The paper: S. Mariathasan et al., "Cryopyrin activates the inflammasome in response to toxins and ATP," Nature, 440:228-32, 2006. (Cited in 121 papers)
The finding: By observing mice deficient in the adaptor protein cryopyrin, Vishva Dixit of Genentech and his colleagues discovered cryopyrin's role in activating the inflammasome, a complex of proteins essential for the innate immune response. Cryopyrin, also known as NALP3, causes the release of the cytokines interleukin (IL)-1β and IL-18.
The significance: Mutations in cryopyrin/NALP3 were known to be associated with autoinflammatory diseases characterized by the excessive production of IL-1β. "We knew NALP3 was really important," says Emma Creagh of Trinity College in Dublin, "but we didn't know exactly how." Dixit's findings identified a critical step.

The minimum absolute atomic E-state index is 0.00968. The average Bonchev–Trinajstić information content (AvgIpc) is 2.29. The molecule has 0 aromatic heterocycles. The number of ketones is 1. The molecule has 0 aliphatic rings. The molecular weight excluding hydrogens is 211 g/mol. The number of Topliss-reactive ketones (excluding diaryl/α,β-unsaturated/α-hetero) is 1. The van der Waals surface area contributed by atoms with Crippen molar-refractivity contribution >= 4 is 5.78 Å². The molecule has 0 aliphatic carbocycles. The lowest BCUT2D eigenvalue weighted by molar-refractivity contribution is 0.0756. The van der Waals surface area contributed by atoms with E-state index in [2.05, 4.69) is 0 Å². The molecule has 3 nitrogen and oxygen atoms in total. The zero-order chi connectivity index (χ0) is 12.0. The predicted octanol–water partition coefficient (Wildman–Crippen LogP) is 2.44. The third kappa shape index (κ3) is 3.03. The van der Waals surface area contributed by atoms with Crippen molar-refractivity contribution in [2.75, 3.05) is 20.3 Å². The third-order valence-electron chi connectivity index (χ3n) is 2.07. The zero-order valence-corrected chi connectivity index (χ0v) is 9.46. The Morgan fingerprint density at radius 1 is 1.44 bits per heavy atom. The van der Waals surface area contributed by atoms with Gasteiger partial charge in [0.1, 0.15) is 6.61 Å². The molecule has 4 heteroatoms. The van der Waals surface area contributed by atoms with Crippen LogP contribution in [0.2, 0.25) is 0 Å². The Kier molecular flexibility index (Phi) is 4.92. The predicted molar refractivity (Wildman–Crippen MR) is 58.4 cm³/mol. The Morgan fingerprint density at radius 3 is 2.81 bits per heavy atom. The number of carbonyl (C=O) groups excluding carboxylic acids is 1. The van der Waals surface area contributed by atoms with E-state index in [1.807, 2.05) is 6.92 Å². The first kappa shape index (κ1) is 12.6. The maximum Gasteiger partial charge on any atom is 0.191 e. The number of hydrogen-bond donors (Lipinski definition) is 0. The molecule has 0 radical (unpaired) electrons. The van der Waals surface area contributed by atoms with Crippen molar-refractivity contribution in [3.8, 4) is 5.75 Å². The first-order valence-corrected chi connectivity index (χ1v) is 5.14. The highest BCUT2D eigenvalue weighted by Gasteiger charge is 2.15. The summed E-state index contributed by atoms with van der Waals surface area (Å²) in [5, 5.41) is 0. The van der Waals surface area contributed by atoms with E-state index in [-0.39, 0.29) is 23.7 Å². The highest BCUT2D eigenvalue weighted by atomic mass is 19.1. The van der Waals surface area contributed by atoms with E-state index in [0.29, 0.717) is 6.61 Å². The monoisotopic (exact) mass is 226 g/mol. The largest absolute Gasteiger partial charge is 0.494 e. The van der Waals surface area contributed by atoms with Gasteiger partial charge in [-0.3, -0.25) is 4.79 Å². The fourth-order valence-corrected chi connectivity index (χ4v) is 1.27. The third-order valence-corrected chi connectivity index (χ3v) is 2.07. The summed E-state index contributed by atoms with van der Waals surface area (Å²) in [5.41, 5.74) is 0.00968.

The question: "We don't know what resides between membrane disruption and activation [of the inflammasome] by cryopyrin," says Dixit. Several groups are trying to...
IL-1β release (pg/ml)
|Stress stimulus with LPS* endotoxin||Control||Cryopyrin knockout|
|LPS + ATP||2,113||199|
|LPS + Nigericin (potassium transporter)||6,175||55|
|LPS + Maitotoxin (membrane disruptor)||751||50|